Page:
How can I print text in various colors?

Do not hard-code ANSI color escape sequences in your program! The tput command lets you interact with the terminal database in a sane way:

  # Bourne
  tput setaf 1; echo this is red
  tput setaf 2; echo this is green
  tput bold; echo "boldface (and still green)"
  tput sgr0; echo back to normal

Cygwin users: you need to install the ncurses package to get tput (see: Where did "tput" go in 1.7?)

tput reads the terminfo database which contains all the escape codes necessary for interacting with your terminal, as defined by the $TERM variable. For more details, see the terminfo(5) man page.

tput sgr0 resets the colors to their default settings. This also turns off boldface (tput bold), underline, etc.

If you want fancy colors in your prompt, consider using something manageable:

  # Bash
  red=$(tput setaf 1)
  green=$(tput setaf 2)
  blue=$(tput setaf 4)
  reset=$(tput sgr0)
  PS1='\[$red\]\u\[$reset\]@\[$green\]\h\[$reset\]:\[$blue\]\w\[$reset\]\$ '

Note that we do not hard-code ANSI color escape sequences. Instead, we store the output of the tput command into variables, which are then used when $PS1 is expanded. Storing the values means we don't have to fork a tput process multiple times every time the prompt is displayed; tput is only invoked 4 times during shell startup. The \[ and \] symbols allow bash to understand which parts of the prompt cause no cursor movement; without them, lines will wrap incorrectly.

And here is a function to pick colors in a 256 color terminal

# Bash
colors256() {
        local c i j

        printf "Standard 16 colors\n"
        for ((c = 0; c < 17; c++)); do
                printf "|%s%3d%s" "$(tput setaf "$c")" "$c" "$(tput sgr0)"
        printf "|\n\n"

        printf "Colors 16 to 231 for 256 colors\n"
        for ((c = 16, i = j = 0; c < 232; c++, i++)); do
                printf "|"
                ((i > 5 && (i = 0, ++j))) && printf " |"
                ((j > 5 && (j = 0, 1)))   && printf "\b \n|"
                printf "%s%3d%s" "$(tput setaf "$c")" "$c" "$(tput sgr0)"
        printf "|\n\n"

        printf "Greyscale 232 to 255 for 256 colors\n"
        for ((; c < 256; c++)); do
                printf "|%s%3d%s" "$(tput setaf "$c")" "$c" "$(tput sgr0)"
        printf "|\n"

See also for an overview.

The following is a more extensive range of terminal sequence variables. Pick the ones you want:

# Variables for terminal requests.
[[ -t 2 ]] && { 
    alt=$(      tput smcup  || tput ti      ) # Start alt display
    ealt=$(     tput rmcup  || tput te      ) # End   alt display
    hide=$(     tput civis  || tput vi      ) # Hide cursor
    show=$(     tput cnorm  || tput ve      ) # Show cursor
    save=$(     tput sc                     ) # Save cursor
    load=$(     tput rc                     ) # Load cursor
    bold=$(     tput bold   || tput md      ) # Start bold
    stout=$(    tput smso   || tput so      ) # Start stand-out
    estout=$(   tput rmso   || tput se      ) # End stand-out
    under=$(    tput smul   || tput us      ) # Start underline
    eunder=$(   tput rmul   || tput ue      ) # End   underline
    reset=$(    tput sgr0   || tput me      ) # Reset cursor
    blink=$(    tput blink  || tput mb      ) # Start blinking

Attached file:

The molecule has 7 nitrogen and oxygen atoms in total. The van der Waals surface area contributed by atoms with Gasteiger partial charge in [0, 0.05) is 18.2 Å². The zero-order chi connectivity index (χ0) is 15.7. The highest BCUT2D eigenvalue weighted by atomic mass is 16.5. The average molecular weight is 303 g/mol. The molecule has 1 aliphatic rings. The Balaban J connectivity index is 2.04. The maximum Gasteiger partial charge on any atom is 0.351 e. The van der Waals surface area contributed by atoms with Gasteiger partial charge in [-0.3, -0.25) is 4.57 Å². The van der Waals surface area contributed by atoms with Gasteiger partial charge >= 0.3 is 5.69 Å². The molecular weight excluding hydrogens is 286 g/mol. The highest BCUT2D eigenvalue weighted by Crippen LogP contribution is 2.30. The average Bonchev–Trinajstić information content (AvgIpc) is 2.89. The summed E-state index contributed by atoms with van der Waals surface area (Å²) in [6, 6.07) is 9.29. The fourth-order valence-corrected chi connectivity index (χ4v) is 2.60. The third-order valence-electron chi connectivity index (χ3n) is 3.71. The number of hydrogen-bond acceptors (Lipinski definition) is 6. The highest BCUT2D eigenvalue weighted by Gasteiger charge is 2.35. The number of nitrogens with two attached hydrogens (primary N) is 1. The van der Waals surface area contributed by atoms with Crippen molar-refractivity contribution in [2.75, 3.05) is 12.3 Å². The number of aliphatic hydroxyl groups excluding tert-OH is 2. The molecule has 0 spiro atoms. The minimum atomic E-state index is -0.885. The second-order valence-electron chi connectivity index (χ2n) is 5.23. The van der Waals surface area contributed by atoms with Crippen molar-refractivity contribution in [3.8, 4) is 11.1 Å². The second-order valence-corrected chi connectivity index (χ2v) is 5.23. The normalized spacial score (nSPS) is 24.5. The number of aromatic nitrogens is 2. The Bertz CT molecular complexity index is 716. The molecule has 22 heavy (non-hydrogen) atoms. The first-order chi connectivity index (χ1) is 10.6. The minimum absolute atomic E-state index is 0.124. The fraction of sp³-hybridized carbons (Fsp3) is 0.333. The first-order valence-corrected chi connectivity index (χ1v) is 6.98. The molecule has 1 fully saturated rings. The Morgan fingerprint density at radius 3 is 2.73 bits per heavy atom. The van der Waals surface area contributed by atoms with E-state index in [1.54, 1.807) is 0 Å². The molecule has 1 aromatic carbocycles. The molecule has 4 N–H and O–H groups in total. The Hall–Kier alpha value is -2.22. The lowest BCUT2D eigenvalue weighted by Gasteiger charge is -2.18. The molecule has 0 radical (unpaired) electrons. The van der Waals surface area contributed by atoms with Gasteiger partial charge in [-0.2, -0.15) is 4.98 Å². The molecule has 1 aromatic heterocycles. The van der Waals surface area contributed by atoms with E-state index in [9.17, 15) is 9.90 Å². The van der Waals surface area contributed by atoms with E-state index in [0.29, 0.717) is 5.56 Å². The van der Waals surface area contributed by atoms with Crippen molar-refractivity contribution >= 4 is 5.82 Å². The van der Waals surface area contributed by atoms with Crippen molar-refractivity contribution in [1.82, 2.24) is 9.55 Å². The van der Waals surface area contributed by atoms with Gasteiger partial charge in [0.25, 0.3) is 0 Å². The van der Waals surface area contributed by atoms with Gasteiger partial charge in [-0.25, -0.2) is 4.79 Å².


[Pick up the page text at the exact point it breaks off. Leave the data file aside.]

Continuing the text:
italic=$(   tput sitm   || tput ZH      ) # Start italic
    eitalic=$(  tput ritm   || tput ZR      ) # End   italic
[[ $TERM != *-m ]] && { 
    red=$(      tput setaf 1|| tput AF 1    )
    green=$(    tput setaf 2|| tput AF 2    )
    yellow=$(   tput setaf 3|| tput AF 3    )
    blue=$(     tput setaf 4|| tput AF 4    )
    magenta=$(  tput setaf 5|| tput AF 5    )
    cyan=$(     tput setaf 6|| tput AF 6    )
    white=$(    tput setaf 7|| tput AF 7    )
    default=$(  tput op                     )                                                                                                                                                                   
    eed=$(      tput ed     || tput cd      )   # Erase to end of display
    eel=$(      tput el     || tput ce      )   # Erase to end of line
    ebl=$(      tput el1    || tput cb      )   # Erase to beginning of line
    ewl=$eel$ebl                                # Erase whole line
    draw=$(     tput -S <<< '   enacs
                                rmacs' || { \
                tput eA; tput as;
                tput ac; tput ae;         } )   # Drawing characters
} 2>/dev/null ||:

The above leaves the variables unset when stderr isn't connected to a terminal and leaves the color variables unset for monochrome terminals. The alternative tput executions allow the code to keep working on systems where tput takes old termcap names instead ANSI capnames. It also uses 2>/dev/null ||: to silence potential errors and avoid ERR script abortion. That allows this code to be used in a range of edge cases such as scripts that use set -e and terminals or OS's that don't support certain sequences (the code is borrowed from


This will be contentious, but I'm going to disagree and recommend you use hard-coded ANSI escape sequences because terminfo databases in the real world are too often broken.

tput setaf literally means "Set ANSI foreground" and shouldn't have any difference with a hard-coded ANSI escape sequence, except that it will actually work with broken terminfo databases so your colors will look correct in a VT with terminal type linux-16color or any terminal type so long as it really is a terminal capable of 16 ANSI colors.

So do consider setting those variables to hard-coded ANSI sequences such as:

  # Bash